I do have a couple complaints concerning the soundtrack. While the explosions and main gun from the tanks give quite a boom and punch from the LFE, the machine guns and small arms fire sound just a bit too weak in comparison. That is a minor complaint at best. A larger complaint is that the original mono track is not also included for the purists out there. Surely there was room for it on this dual layer disc, considering how few extras there were. Speaking personally, I'm more than happy listening to the 5.1 track.
As for the film itself, I'm not sure whether to call this a complaint or not. The film runs 143 minutes, and the real meat of the story takes more than 45 of them to get going. Pacing is just a bit uneven as there are times when the story slows down for character development or to set up the final ambush of the town with the gold. Some might say it runs too long and could have been pared down, but I like even the slower moments in the film. This may be a case when you can say "A good movie can never be too long."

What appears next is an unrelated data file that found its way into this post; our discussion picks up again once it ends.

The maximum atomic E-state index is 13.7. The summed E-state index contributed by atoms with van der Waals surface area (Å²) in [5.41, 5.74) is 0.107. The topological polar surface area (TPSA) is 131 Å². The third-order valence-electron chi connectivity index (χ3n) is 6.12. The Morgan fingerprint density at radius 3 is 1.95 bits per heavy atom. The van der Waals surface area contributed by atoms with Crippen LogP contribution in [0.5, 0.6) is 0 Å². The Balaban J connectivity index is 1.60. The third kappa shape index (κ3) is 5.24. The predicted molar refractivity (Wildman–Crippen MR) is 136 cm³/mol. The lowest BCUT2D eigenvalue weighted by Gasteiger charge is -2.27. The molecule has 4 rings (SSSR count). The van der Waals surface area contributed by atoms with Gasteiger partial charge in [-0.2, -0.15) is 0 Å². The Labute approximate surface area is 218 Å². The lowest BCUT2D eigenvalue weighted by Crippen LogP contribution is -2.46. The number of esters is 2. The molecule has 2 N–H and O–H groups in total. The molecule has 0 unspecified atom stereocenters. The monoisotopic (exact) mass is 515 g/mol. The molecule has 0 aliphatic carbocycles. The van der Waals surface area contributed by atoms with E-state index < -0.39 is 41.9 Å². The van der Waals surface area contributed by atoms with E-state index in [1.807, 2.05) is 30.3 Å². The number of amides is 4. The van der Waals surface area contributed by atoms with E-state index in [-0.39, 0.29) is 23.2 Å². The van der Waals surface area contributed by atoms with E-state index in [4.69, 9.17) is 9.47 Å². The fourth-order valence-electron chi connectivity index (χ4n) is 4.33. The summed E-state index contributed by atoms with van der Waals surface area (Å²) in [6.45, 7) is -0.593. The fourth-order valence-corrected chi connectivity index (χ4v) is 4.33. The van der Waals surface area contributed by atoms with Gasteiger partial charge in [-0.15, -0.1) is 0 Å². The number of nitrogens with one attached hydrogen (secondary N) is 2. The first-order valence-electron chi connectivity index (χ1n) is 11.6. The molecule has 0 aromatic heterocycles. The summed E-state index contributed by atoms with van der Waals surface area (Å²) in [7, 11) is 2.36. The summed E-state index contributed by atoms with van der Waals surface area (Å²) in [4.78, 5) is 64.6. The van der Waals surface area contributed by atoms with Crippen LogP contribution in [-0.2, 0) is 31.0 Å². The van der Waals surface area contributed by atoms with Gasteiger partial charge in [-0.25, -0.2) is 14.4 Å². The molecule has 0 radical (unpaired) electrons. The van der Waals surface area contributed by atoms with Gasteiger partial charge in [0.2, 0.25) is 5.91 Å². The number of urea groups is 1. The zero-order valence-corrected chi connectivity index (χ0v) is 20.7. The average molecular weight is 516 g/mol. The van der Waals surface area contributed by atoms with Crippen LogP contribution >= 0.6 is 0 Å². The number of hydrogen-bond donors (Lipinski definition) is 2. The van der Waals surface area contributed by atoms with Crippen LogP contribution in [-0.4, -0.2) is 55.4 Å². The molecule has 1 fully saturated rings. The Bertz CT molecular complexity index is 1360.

I have to give a hearty recommendation to the film, and I will recommend a purchase for Clint Eastwood fans or, of course, fans of the film. Only the dearth of extras keeps me from being even more wholehearted in its favor. Some few may want to just give it a rental, but I'm glad to own it.
A closing mention of the supporting cast; look around for familiar faces including Gavin MacLeod, who played Captain Steubing on TV's The Love Boat as Moriarty, and others since famous for other television work. As for the main cast, Clint Eastwood was at the height of popularity at the time this film was made, and Donald Sutherland had done his star turn in M*A*S*H that same year. This was a big budget spectacular that still holds up well today. Tanks blowing up stuff and driving over the tops of cars and other obstacles, a great story, and it's even funny, what's not to like?
All involved with Kelly's Heroes are acquitted without any reservations, and Warner is likewise acquitted for such a great transfer and the 5.1 soundtrack. A suspended sentence for the lack of extras I suppose is in order, however.
Review content copyright © 2000 Norman Short; Site layout and review format copyright © 1998 - 2015 HipClick Designs LLC
Scales of Justice
Studio: Warner Bros.
* 2.35:1 Anamorphic
* Dolby Digital 5.1 Surround (English)
* Dolby Digital 1.0 Mono (French)
Running Time: 143 Minutes
Release Year: 1970
MPAA Rating: Rated PG